Better ways to recruit

Jun 14, 2010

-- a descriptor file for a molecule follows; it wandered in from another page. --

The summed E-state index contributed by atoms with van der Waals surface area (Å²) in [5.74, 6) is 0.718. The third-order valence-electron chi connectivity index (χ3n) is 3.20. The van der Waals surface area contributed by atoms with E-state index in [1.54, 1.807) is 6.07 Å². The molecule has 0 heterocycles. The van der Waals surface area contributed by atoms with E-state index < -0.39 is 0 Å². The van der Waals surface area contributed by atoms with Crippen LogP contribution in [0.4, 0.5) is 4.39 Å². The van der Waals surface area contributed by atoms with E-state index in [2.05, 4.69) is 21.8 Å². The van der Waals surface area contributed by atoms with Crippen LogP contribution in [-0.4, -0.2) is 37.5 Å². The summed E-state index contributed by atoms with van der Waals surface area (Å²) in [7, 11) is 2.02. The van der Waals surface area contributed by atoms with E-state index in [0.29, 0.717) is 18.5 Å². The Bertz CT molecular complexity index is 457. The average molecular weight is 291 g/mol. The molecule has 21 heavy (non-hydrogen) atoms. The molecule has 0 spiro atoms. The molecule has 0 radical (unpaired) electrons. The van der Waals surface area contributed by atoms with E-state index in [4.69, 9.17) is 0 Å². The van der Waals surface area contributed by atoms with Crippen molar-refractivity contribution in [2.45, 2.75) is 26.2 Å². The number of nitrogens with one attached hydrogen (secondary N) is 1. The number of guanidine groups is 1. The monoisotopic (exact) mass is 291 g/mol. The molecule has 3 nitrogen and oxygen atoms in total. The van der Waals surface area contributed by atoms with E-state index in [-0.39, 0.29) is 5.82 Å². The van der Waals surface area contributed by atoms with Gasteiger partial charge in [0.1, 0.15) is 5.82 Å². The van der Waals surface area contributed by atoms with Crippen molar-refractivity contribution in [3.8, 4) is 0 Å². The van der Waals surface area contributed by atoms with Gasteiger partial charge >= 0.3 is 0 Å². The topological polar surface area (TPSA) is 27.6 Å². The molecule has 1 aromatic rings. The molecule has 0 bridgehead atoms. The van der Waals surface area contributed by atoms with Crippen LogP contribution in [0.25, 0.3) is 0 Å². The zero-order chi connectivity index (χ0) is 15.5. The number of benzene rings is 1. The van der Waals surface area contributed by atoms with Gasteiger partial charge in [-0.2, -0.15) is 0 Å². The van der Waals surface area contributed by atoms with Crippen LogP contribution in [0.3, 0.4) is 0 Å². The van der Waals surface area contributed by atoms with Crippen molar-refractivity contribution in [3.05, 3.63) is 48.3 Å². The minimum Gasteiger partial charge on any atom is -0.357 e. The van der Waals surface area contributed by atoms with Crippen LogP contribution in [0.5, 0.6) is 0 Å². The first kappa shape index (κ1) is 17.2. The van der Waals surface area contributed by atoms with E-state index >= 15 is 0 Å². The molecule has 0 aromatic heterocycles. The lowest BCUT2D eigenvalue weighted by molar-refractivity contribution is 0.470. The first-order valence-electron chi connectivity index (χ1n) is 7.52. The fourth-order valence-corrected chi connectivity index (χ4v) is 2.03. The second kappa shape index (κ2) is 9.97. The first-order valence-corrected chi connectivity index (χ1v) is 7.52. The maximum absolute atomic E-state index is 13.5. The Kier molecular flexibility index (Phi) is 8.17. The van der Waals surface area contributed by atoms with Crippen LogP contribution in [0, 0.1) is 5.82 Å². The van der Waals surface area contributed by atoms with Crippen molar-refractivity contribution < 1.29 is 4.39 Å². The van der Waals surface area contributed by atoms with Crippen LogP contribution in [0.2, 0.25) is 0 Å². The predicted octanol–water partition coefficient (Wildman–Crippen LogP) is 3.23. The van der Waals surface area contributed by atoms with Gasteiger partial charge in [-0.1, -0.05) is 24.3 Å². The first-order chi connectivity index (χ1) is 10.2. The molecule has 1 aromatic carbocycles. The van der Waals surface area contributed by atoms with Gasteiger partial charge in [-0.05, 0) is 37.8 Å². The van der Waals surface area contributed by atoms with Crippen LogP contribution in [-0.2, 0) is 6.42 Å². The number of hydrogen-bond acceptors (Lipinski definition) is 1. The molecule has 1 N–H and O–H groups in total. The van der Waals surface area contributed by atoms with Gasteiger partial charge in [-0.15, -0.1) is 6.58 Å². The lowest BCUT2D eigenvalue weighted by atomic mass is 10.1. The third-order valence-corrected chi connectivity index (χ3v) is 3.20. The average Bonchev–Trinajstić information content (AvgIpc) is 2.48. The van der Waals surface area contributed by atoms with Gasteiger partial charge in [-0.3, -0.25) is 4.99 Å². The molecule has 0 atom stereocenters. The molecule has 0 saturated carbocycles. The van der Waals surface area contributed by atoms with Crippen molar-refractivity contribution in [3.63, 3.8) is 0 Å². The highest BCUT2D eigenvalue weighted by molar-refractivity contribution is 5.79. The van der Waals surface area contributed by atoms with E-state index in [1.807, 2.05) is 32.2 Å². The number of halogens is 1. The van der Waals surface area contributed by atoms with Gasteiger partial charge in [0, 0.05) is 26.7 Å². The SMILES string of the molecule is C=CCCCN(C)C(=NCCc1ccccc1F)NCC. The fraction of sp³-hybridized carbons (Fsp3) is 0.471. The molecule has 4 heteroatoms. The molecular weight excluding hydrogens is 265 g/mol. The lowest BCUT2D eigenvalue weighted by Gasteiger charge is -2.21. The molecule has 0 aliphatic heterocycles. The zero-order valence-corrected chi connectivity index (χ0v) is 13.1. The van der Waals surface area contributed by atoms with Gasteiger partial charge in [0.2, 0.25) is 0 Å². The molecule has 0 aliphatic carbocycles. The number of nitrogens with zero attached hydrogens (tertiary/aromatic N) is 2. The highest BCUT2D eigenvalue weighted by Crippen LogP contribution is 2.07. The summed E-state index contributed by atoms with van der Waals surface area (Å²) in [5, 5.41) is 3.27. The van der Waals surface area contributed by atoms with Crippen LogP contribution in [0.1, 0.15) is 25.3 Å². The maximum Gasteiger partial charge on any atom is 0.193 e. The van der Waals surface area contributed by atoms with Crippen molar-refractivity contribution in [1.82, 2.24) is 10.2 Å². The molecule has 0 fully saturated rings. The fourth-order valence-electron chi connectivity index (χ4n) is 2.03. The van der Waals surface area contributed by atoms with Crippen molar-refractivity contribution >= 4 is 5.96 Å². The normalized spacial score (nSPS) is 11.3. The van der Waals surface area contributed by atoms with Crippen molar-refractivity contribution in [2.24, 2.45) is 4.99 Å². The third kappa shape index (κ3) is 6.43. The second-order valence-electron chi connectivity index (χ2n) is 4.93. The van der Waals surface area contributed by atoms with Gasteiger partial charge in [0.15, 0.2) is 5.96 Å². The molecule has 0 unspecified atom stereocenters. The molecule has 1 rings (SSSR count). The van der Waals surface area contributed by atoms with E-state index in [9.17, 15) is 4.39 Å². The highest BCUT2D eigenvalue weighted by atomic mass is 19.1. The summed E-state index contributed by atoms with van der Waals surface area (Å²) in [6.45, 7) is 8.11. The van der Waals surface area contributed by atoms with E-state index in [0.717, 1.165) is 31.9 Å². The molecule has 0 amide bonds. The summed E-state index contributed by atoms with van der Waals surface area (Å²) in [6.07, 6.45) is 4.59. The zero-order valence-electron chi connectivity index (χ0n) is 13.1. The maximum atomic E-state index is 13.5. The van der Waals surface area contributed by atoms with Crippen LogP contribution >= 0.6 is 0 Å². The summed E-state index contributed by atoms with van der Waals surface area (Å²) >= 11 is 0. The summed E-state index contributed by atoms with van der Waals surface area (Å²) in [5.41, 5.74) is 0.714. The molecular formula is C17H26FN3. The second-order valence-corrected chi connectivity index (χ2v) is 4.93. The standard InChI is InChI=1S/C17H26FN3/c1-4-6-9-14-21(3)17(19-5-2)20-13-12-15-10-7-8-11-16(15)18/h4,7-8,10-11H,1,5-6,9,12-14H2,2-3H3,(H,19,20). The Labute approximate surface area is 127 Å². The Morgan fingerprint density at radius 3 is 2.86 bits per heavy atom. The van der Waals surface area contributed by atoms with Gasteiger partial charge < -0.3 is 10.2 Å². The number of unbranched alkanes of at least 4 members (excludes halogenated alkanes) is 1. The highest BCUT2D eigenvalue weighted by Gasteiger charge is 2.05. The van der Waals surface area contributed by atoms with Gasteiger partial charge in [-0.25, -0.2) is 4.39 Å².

It’s commonly said that a design or environmental firm is only as good as its staff. That’s why I always felt recruiting was so critical and one of the MOST important functions of any firm in this business. That said, most companies really don’t treat recruiting like it is as important to their future success as it really is. They spend little time or money trying to make their recruiting more effective. Instead, they make it an afterthought— a catch-as-catch-can effort— with limited involvement of the top people. Big mistake— and it has long-term implications for the firm’s success. Recruiting is critical to your success, especially now when a key difference-maker or two can have a huge impact on the firm’s performance. Here are some better ways to recruit the kind of talent that will help take your firm to its next level of success: Enlist the help of your existing staff. Go to your best employees directly and ask them who are the good people they used to work with. This is NOT the same thing as sending out a list of openings via e-mail and asking for referrals. Nor do you need to pay recruitment bonuses. I have always felt— for a variety of reasons— that this was a bad idea. Use a temp-to-perm model. For support staff, and even for some technical and professional staff, it is always nice to “try before you buy.” I have always been a firm believer that this is the only way to hire support people. If we had a temp receptionist who couldn’t pronounce the company name, I sure would like to know that before that person was on our payroll! With a growing pool of temps in technical fields, it is becoming easier to see what someone can do before you hire them full-time. Buy another company to get their people. With some firms out there that have not planned for transition and poor financial performance, it is possible that you’ll find a bargain you can buy for 10 or 15 cents on the revenue dollar. It may be worth it just to get their people— a team that is used to working together and one you can look at the output of and decide whether or not it meets your standards before bringing them on-board. Recruit directly from other firms in your business. Call them. Ask who is in charge of a particular discipline, who runs an office, who pays their bills, or whatever you are looking for. Then get that person on the phone and ask them if they would be willing to sit down with you confidentially to explore opportunities at your firm. It works. What kind of people do you want to hire anyway— successful ones with relevant experience or someone who is unemployed and doesn’t have the right experience? Recruit from potential clients. If they are large enough organizations and you can hire one of their key people, you may have a real inside edge when it comes to getting work, not to mention someone who understands the client’s culture and who will be able to provide valuable insight once you actually do get a project. Grow from within. Always the best long-term strategy. Use ’em as interns and co-ops, and hire upon graduation. Only start with the smartest and best workers who have no bad habits, and mold them into your future leaders. Go outside our industry. Sometimes, particularly in staff positions such as marketing or IT or finance, it’s a good idea to look for some talent outside of our industry to other types of businesses that are further along than we are in these functions. You may leapfrog competitors in the process! Re-recruit past employees. Who used to work there who was good? Call them! See what they are doing now. Recruiting is really worth talking about and trying to improve. What else is more critical to your long-term future? Originally published 6/14/2010

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